Their act was put together from bits and pieces of their television and stage shows. It was exciting to see them perform live. They sang a song about a bird that was in two parts. Vince sang the first part, which sounded like a delicate, old creepy folk song and then Howard sang the second part, which sounded like aggressive prog rock. The two sections together were perfect counterpoints. Their performance was so well received that the audience chanted “Boosh” for what seemed like forever.
We moved away from The Mighty Tent and found a place where we could rest. It felt amazing to sit. At this point, my friend and I were so tired we watched the video screens of the various acts. That’s what we did for the remainder of the day—watched big TV outdoors. We saw the Gregory Brothers, a Youtube famous group, perform songs about various internet memes. I enjoyed their “Double Rainbow All the Way Across the Sky” song and when Jack Black joined them it got very grand and passionate.
Zach Galifianakis was going to perform in The Mighty Tent. We zoomed back to catch a glimpse of him. It was impossible to hear what he was saying as the sound system was failing again. I was so excited to see him that I was okay with standing on the outskirts of a circus tent, straining to hear Galifianakis perform. Suddenly, after only about 8 minutes in, he said he was done and left. We thought it was a joke. Then, the lights changed and we realized he was serious. I felt so disappointed and ripped off.
There were only a handful of acts left to see. We were accumulating more levels of disappointment and starting to feel exhausted. We couldn’t get into Club Intimacy, missed out on Sarah Silverman and Will Forte. Major bummer. So we went back to watching the big TV. Triumph, the insult comic dog was on. It had been a long time since I had seen Triumph on television and I wasn’t that excited. I didn’t think he was that funny. A rude and insulting hand puppet of a smoking Rottweiler had never made me laugh before. I was surprised by what happened next. Triumph called out all the things that had gone wrong in this festival and it was hilarious. I laughed a lot. Megan Mulally and Jack Black came on stage and encouraged him to be nicer to no avail. Triumph turned out to be one of the best acts of Festival Supreme. I had been angry and disappointed and Triumph took all that and transformed it into comic gold.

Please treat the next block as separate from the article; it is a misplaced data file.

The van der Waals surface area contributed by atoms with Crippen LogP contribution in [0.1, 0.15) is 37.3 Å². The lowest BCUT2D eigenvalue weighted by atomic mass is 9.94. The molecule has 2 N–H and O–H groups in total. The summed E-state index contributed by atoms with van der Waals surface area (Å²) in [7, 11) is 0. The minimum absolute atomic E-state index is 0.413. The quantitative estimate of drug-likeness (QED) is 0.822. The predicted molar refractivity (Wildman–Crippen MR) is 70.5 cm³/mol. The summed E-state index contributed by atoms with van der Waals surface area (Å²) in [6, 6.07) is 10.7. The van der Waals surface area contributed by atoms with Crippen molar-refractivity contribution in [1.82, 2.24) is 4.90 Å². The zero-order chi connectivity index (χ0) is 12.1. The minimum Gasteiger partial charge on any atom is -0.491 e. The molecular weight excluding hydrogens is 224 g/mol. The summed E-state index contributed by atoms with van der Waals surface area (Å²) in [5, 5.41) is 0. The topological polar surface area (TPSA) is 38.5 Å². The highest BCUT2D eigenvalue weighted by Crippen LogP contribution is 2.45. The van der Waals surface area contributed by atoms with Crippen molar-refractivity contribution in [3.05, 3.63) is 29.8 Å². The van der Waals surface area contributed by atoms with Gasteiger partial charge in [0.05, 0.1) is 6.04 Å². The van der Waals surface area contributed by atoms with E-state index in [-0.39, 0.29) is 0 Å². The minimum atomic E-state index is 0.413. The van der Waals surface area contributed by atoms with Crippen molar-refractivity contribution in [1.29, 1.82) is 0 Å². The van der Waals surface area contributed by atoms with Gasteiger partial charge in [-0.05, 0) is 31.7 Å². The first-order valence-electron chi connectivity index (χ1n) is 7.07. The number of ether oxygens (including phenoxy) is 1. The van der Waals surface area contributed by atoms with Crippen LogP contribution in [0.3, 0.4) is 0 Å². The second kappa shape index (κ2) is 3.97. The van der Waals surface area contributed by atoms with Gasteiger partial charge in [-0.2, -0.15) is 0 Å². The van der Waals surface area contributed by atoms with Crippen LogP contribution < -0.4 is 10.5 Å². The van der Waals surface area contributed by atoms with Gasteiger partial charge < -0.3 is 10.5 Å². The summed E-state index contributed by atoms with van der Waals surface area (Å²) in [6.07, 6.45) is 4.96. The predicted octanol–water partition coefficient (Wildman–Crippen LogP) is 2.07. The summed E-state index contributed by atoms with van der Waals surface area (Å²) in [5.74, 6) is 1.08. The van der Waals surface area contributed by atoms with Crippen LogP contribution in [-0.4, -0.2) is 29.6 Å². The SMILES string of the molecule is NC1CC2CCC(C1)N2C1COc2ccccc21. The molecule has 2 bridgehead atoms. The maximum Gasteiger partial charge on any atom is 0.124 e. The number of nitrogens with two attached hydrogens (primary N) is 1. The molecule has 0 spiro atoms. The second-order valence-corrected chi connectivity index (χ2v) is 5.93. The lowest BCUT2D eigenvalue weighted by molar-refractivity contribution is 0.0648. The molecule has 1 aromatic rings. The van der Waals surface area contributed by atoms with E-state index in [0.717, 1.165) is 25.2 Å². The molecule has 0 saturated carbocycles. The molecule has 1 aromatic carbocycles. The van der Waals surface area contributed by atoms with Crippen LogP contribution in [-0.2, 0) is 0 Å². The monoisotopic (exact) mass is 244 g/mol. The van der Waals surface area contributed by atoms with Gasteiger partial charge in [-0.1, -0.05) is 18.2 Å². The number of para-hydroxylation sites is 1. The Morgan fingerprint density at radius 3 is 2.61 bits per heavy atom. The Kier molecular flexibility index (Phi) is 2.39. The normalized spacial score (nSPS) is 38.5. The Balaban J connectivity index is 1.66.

We watched a little of Adam Sandler’s performance, but immediately turned around and tried to ignore him and watch the Mr. Show Experience. It was hard. Sandler was so loud and all the screens, including the ones inside The Mighty Tent showed him on it. We couldn’t escape Adam Sandler! I had never seen the Mr. Show Experience, but my friend likes them and despite the distractions, she was enjoying them. Then they tried some audience participation and we had to get away and see the last act on our list, Tim and Eric.
We reclaimed our “seats”, the edges of the trash bins-a prime spot considering the lack of seating areas in the festival. Around us, other people had started sitting down on the ground. Tim and Eric came on. They were in ugly costumes with large hats and they were singing their “Sportz” song. A foot away from us was a mega Tim and Eric fan. Throughout their act she was screaming and jumping and cheering and calling them hot. This was more interesting to watch than them. They only performed their songs, which we had listened to in the car during the road trip. Again, I wasn’t that entertained by a strictly musical performance. We decided on leaving after this because we both can’t stand Tenacious D.It felt like a relief walking out of that cramped pier and back onto real land. A lot of people had been leaving before Tenacious D too.
|This wasn't it, but it could have been|
It was dark as we walked back towards our drab, bleach-smelling motel room. We were thoroughly exhausted. The comedy festival had been a mix of some entertainment and many disappointments. Later, I read in an article about Festival Supreme that The Lonely Island performed a few of their songs during Tenacious D’s set as their special surprise guests. I felt a little sad that I had missed them, but I still didn’t regret leaving when I did for the other reasons. The festival’s poor organization had greatly affected the viewing experience. Also, the performers themselves need to work on their live acts. People expect a little more than all too familiar, overly done songs and acts. I expected Festival Supreme to be one of the best shows that I would experience in my life, and it didn’t deliver. I don’t expect I’ll be going to another one next year. The incredible dream festival painted in our minds by Jack Black will yet remain a mythic fantasy.
|A fantasy and a big disappointment|
©The CCA Arts Review and Sarah Kim the 11th